Why It’s Hard to Sell Tech to Lawyers

And when I say lawyers, I include the courts, law firm staff, paralegals. Everyone who moves the machinery of law.

So here is why it’s hard to sell tech to lawyers.

Everything your law tech can do is already possible by other means.

Here is a list of other means:

  1. Email
  2. Microsoft Word
  3. Spreadsheets
  4. Phone
  5. Fax (disgusting but true)
  6. Folders and files on your computer
  7. And last but not least: human labour

The above is also tech. At some point it was hot new tech (even human labour—see the history of employment and management science). People who designed the above technologies were geniuses. All of this tech is sufficiently general to support any application. You can draft any document in Word, send any letter by email, satisfy Ontario (that’s where I practice law) requirements for service of most documents by fax, build arbitrarily complex matter management systems in spreadsheets and simple file systems.

General-purpose systems like email, word processors, spreadsheets, file systems, phone and so on are extremely powerful and flexible. But this power and freedom comes at a cost. Here are its elements:

  1. Human error
    • errors are more likely when users have more choices and must make more decisions
  2. Delay
    • special-purpose systems are faster because they eliminate many decisions and impose tunnel vision through input forms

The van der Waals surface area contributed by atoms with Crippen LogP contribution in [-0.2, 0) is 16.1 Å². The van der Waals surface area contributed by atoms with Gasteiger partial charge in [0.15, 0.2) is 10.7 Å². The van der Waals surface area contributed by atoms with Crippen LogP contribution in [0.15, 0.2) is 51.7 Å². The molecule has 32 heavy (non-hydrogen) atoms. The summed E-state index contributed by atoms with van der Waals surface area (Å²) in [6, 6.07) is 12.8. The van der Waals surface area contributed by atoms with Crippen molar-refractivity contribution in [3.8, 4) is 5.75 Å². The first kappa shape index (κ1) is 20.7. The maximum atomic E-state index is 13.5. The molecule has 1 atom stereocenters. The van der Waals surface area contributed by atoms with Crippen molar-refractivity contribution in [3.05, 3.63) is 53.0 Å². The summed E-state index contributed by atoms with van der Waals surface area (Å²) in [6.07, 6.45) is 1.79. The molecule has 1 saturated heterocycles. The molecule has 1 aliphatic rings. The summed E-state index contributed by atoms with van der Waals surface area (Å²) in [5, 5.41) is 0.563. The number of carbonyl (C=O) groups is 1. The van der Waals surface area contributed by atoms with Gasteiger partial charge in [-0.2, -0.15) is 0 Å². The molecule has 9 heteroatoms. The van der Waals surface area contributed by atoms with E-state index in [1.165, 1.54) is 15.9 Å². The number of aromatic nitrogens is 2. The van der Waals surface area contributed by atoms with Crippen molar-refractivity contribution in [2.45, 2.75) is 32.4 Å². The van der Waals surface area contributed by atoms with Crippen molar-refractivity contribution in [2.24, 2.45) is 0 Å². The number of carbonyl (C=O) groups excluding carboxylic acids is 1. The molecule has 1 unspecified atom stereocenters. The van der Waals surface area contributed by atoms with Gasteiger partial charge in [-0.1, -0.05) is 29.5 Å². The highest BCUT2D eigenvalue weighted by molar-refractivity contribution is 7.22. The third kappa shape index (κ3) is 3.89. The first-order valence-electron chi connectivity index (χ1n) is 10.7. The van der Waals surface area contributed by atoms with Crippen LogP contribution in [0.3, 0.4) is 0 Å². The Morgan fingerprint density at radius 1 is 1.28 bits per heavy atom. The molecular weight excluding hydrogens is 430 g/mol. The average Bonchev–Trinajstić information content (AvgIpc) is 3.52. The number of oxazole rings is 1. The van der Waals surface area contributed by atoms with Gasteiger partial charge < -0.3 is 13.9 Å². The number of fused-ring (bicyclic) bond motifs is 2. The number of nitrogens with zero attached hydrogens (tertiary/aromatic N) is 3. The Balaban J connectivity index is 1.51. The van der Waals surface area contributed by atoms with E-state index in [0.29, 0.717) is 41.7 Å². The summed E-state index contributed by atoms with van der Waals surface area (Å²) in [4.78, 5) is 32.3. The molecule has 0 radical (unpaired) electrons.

3. Integration deficit
    • it’s harder to make general-purpose systems work together; often humans have to be that glue raising the cost and increasing errors

Lawyers are often willing to bear this cost because they have traditionally been able to pass it on to clients. So far a combination of the general-purpose systems and a sufficient number of staff and junior lawyers can solve any problem that the law tech is eager to solve.

But two recent developments have put this status quo at risk: 1) clients are running out of money; 2) solo/small firm lawyers (whose clients never had money anyway and who are starting to target higher-tier clients with tight budgets) cannot bear the above costs.

We are not at the inflection point yet. But smart people are starting to invest in law tech.

Find me on Twitter: @pulat


  1. Hi Pulat,
    This makes sense. I would just suggest the addition of paper based delivery and storage of information to your list. These systems continue work very well in many ways.

  2. Gerry M.Laarakker

    If lawyers were tech savvy, they would have stayed with WordPerfect rather than switch to Word. There is nothing of significance that Word can do better than WordPerfect. Plus WordPerfect has several features missing in Word. Things like simple numbered lists, page formatting, ‘make-it-fit’ and formatting code display come to mind. They’ll have to pry the legal version of WordPerfect 9 out of my cold, dead hands.

  3. ….. and Law Equity models do not enable capital to be set aside for innovation.

  4. Good points and I mapped out this universe of lawyers tools in 2007 here: https://www.legalcomplex.com/blog/2015/04/08/how-first-principle-thinking-uncovered-the-mythical-legal-professional-universe/

    The sad story is that it hasn’t changed much. Even worse, there are far better, faster and “safer” apps to replace each of the tools lawyers use. Example: Signal and Whatsapp are far more efficient and better-encrypted communication method than email.

    In the end, there will be no excuse left when in the entire legal industry inc, the people working in it, will disappear in a sea of software.

    Software will eat world…of legal as well.